For more than a century, original music has been composed for the cinema. From the early days when live music accompanied silent films to the present in which a composer can draw upon a full orchestra or a lone synthesizer to embody a composition, music has been an integral element of most films. By the late 1930s, movie studios had established music departments, and some of the greatest names in film music emerged during Hollywood's Golden Age, including Alfred Newman, Max Steiner, Dimitri Tiomkin, and Bernard Herrmann. Over the decades, other creators of screen music offered additional memorable scores, and some composers--such as Henry Mancini, Randy Newman, and John Williams--have become household names.
The Encyclopedia of Film Composers features entries on more than 250 movie composers from around the world. It not only provides facts about these artists but also explains what makes each composer notable and discusses his or her music in detail. Each entry includes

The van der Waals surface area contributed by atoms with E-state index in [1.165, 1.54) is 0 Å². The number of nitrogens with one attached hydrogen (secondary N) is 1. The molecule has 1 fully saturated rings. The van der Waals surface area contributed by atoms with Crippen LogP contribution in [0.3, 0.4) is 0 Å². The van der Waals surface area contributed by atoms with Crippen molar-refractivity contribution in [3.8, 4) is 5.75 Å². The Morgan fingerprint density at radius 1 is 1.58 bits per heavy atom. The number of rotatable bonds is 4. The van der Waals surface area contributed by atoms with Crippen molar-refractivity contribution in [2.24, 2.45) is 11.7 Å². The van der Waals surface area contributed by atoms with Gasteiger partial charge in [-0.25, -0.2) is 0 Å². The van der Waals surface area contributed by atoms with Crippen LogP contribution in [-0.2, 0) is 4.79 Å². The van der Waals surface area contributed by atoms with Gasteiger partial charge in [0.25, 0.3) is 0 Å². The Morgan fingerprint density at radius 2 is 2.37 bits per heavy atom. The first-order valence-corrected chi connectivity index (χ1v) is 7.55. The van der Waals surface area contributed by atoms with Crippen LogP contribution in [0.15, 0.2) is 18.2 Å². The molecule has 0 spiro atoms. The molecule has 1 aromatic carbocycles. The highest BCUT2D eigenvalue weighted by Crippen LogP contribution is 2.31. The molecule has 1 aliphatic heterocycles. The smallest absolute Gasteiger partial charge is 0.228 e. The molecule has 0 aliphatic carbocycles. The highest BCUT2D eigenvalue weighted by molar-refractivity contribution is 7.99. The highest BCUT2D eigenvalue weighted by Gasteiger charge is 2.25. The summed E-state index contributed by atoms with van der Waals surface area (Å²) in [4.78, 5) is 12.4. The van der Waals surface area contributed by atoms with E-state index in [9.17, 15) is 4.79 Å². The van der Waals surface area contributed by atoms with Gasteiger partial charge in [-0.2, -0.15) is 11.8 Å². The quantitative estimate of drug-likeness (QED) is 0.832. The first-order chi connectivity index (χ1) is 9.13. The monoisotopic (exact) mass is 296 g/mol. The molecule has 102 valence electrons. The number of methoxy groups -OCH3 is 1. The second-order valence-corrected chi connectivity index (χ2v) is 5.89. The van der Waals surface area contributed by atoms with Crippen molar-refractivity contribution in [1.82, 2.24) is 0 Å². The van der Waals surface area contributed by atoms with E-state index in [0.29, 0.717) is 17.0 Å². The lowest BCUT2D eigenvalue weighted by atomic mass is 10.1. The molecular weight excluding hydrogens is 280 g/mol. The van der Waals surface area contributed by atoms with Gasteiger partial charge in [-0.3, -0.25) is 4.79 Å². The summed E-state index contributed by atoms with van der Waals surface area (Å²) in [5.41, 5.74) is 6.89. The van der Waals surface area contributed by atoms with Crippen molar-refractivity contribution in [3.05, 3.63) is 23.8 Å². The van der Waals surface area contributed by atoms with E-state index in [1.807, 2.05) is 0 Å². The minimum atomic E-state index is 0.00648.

Biographical material Important dates Career highlights Analysis of the composer's musical style Complete list of movie credits This book brings recognition to the many men and women who have written music for movies over the past one hundred years. In addition to composers from the United States and Great Britain, artists from dozens of other countries are also represented. A rich resource of movie music history, The Encyclopedia of Film Composers will be of interest to fans of cinema in general as well as those who want to learn more about the many talented individuals who have created memorable scores.